Equitable flood navigation in the Chehalis Basin
Conservation Northwest / Aug 29, 2022 / Cascades to Olympics, Connecting Habitat
University of Washington students from the Grand Challenges Impact Lab (GCIL) developed a robust report for increased representation and advocacy for low-income residents of the Chehalis Basin.
SEATTLE, Wash. – Mentoring students and fostering innovative thinking around complex problems to identify the most holistic solutions is a fundamental part of our Cascades to Olympics Program conserving and connecting habitat in southwest Washington. Applying these roles as a member of the Local-Action-Non-dam Alternative (LAND) Steering committee (seeking non-dam solutions to flooding in the Chehalis Basin), has led to a great collaboration with students from the University of Washington’s Grand Challenges Impact Lab Seattle 2022 program.
A major new dam on the Chehalis River near Pe Ell, Washington, would harm salmon and steelhead runs and destroy important habitat.
One aspect of the flood mitigation proposals and policies being offered in the Chehalis Basin is a lack of built-in measures designed to promote equitable solutions throughout the Chehalis Basin Strategy. In order to better understand what is missing and what could be done to improve the situation, four students researched, analyzed and developed a framework to address issues of equity as communities seek to mitigate flood damage throughout the basin. Please read the attached report to learn more.
Big thanks to the authors for this paper: Riis Williams, Dania Dehne, Emma Cunningham, Hunter Jimenez.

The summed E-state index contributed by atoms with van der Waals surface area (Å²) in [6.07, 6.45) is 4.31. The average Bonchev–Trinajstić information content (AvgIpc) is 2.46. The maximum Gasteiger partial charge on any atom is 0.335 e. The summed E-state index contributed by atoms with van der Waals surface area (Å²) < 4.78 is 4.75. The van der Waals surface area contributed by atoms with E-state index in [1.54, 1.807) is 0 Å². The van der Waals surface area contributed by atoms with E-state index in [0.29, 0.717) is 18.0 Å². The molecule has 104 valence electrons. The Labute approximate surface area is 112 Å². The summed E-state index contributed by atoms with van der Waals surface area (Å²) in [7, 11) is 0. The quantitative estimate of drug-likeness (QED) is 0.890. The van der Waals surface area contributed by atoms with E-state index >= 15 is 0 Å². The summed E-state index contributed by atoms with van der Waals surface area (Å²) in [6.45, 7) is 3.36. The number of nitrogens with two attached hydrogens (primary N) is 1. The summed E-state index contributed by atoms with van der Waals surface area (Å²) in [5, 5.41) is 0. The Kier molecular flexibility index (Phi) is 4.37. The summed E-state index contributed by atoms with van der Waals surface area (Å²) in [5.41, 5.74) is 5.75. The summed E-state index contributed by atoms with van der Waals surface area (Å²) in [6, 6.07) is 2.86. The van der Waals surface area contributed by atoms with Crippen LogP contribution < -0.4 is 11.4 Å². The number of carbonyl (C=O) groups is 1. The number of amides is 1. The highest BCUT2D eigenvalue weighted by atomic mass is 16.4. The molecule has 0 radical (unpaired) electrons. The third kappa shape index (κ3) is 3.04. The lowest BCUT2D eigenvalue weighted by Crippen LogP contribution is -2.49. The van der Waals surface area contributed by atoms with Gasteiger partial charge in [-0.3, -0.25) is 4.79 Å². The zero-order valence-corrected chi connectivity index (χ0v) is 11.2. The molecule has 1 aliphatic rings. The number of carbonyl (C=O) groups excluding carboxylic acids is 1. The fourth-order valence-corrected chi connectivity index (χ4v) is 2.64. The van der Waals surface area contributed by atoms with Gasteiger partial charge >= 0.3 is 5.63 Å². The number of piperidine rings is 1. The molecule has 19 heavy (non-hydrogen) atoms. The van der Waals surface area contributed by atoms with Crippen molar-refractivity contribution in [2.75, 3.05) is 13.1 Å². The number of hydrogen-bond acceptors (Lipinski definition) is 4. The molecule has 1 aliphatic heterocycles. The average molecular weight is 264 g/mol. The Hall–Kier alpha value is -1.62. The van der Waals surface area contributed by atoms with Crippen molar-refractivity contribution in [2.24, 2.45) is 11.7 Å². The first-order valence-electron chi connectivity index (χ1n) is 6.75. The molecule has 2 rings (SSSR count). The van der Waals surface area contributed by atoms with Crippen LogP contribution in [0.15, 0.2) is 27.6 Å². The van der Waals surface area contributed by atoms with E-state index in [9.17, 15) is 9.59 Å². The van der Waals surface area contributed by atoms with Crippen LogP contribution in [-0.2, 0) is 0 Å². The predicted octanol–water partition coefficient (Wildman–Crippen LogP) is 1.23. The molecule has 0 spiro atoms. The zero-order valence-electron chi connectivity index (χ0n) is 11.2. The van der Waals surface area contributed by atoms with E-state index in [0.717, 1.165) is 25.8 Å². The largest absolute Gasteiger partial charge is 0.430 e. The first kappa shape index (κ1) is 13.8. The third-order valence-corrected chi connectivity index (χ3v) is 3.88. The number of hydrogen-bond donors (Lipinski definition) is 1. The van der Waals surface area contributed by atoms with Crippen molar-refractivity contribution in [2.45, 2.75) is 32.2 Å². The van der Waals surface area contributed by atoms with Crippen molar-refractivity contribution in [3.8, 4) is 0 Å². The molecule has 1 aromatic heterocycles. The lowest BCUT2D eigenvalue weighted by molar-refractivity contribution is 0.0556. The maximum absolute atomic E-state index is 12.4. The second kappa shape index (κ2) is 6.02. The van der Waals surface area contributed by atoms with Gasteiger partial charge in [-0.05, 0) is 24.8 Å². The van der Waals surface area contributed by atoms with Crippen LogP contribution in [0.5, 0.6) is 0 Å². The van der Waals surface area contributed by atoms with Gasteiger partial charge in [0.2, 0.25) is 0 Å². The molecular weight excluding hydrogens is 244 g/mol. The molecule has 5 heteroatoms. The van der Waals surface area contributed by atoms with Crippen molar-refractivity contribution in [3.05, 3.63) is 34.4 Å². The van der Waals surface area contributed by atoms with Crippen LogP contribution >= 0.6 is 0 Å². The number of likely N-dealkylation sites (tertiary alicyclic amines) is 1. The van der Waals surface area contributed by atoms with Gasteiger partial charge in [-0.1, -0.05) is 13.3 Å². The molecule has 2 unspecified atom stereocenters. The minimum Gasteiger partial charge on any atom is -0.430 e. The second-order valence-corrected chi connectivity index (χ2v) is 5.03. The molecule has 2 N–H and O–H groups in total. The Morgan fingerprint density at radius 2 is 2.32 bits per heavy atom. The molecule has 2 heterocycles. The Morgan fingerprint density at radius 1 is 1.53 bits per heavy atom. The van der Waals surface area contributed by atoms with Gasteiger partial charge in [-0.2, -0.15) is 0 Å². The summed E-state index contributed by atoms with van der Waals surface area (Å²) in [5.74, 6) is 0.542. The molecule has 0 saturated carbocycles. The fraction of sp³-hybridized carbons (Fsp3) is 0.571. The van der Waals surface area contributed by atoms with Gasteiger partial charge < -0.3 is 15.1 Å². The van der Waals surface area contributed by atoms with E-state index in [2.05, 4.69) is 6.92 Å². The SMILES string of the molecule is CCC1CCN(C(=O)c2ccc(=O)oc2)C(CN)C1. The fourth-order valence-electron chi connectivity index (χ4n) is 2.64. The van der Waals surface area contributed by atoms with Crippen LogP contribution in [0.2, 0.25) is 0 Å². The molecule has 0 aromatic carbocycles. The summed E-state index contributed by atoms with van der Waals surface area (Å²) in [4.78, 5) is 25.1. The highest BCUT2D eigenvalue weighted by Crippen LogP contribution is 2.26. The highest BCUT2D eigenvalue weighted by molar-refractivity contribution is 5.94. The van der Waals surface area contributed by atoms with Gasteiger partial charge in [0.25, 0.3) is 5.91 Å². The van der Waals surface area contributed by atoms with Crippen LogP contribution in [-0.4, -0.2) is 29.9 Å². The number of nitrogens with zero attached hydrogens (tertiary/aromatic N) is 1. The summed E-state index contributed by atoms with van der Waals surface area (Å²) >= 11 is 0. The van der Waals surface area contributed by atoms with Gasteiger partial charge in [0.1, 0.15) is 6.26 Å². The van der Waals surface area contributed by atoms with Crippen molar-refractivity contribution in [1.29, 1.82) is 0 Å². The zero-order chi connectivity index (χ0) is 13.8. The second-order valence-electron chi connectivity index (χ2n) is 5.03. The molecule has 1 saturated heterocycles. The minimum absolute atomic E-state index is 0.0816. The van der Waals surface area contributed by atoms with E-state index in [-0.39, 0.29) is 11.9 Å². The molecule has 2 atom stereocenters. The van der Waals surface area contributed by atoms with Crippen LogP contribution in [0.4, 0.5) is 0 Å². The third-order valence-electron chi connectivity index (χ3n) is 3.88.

Over the past 10 weeks, we have had the privilege of interviewing several different people who are involved with the Chehalis Basin Strategy. We quickly learned from them that seasonal flooding has been a long-lasting natural feature of the Basin that is now being severely exacerbated by global climate change and increased land use and development. Now more than ever, the Basin is seeing a longer and more severe flooding season — a problem deeply felt by the region’s most vulnerable residents. Centrally located between Portland and Seattle, the Chehalis Basin has recently become a popular spot for Oregonians and Washingtonians hoping to escape the city life to relocate. This migration influx has driven the development of housing in the floodplain — housing that is most commonly targeted toward and occupied by low-income tenants. The “Grand Challenge” that we tackled this quarter is perhaps the greatest current threat known to humankind. Understanding and combating climate change starts with learning how the evolving climate is impacting local communities differently. Working with Brian Stewart, Cascades to Olympics Program manager at Conservation Northwest and Local Actions Non-Dam Alternative Steering group member with the Chehalis Basin Strategy, we have spent the last 9 weeks getting to learn about the geography of the Chehalis Basin and how residents living in its floodplain are impacted by seasonal flooding. Lately, the development of climate change has resulted in a longer and more severe flooding season in the Basin, and residents, community planners, local officials, and workers at the Strategy are fighting to find the most equitable solutions.